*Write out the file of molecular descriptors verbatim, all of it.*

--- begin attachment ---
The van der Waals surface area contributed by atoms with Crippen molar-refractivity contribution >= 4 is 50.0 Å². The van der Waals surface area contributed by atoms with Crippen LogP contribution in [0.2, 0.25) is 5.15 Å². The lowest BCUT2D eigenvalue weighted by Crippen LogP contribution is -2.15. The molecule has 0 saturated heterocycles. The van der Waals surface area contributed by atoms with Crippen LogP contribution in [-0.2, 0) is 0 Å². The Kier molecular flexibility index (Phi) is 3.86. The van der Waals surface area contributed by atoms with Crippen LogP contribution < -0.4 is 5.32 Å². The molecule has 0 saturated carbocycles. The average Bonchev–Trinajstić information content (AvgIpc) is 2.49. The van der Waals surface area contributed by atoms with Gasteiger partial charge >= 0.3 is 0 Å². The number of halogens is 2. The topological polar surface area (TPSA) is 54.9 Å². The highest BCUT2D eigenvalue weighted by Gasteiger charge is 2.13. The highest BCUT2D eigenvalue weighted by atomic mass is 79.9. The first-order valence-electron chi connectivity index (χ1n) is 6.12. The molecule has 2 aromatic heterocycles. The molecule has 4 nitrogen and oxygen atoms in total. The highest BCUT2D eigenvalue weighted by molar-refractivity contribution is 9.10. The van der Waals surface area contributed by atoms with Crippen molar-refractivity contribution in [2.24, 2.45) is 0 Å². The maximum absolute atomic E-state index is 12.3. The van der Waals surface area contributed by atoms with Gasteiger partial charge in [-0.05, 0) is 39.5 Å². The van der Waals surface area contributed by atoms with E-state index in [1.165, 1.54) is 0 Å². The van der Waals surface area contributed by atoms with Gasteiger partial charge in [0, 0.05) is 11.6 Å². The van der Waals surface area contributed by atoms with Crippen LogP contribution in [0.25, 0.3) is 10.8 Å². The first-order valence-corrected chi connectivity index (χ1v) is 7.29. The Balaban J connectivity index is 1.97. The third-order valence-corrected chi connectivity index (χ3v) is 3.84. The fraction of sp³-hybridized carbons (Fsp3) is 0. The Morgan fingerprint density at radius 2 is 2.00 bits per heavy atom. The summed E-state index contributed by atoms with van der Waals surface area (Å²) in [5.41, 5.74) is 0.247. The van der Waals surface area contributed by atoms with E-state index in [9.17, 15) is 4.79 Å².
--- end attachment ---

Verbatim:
The van der Waals surface area contributed by atoms with Crippen molar-refractivity contribution >= 4 is 50.0 Å². The van der Waals surface area contributed by atoms with Crippen LogP contribution in [0.2, 0.25) is 5.15 Å². The lowest BCUT2D eigenvalue weighted by Crippen LogP contribution is -2.15. The molecule has 0 saturated heterocycles. The van der Waals surface area contributed by atoms with Crippen LogP contribution in [-0.2, 0) is 0 Å². The Kier molecular flexibility index (Phi) is 3.86. The van der Waals surface area contributed by atoms with Crippen LogP contribution < -0.4 is 5.32 Å². The molecule has 0 saturated carbocycles. The average Bonchev–Trinajstić information content (AvgIpc) is 2.49. The van der Waals surface area contributed by atoms with Gasteiger partial charge >= 0.3 is 0 Å². The number of halogens is 2. The topological polar surface area (TPSA) is 54.9 Å². The highest BCUT2D eigenvalue weighted by Gasteiger charge is 2.13. The highest BCUT2D eigenvalue weighted by atomic mass is 79.9. The first-order valence-electron chi connectivity index (χ1n) is 6.12. The molecule has 2 aromatic heterocycles. The molecule has 4 nitrogen and oxygen atoms in total. The highest BCUT2D eigenvalue weighted by molar-refractivity contribution is 9.10. The van der Waals surface area contributed by atoms with Crippen molar-refractivity contribution in [2.24, 2.45) is 0 Å². The maximum absolute atomic E-state index is 12.3. The van der Waals surface area contributed by atoms with Gasteiger partial charge in [-0.05, 0) is 39.5 Å². The van der Waals surface area contributed by atoms with E-state index in [1.165, 1.54) is 0 Å². The van der Waals surface area contributed by atoms with Gasteiger partial charge in [0, 0.05) is 11.6 Å². The van der Waals surface area contributed by atoms with Crippen LogP contribution in [0.25, 0.3) is 10.8 Å². The first-order valence-corrected chi connectivity index (χ1v) is 7.29. The Balaban J connectivity index is 1.97. The third-order valence-corrected chi connectivity index (χ3v) is 3.84. The fraction of sp³-hybridized carbons (Fsp3) is 0. The Morgan fingerprint density at radius 2 is 2.00 bits per heavy atom. The summed E-state index contributed by atoms with van der Waals surface area (Å²) in [5.41, 5.74) is 0.247. The van der Waals surface area contributed by atoms with E-state index in [9.17, 15) is 4.79 Å².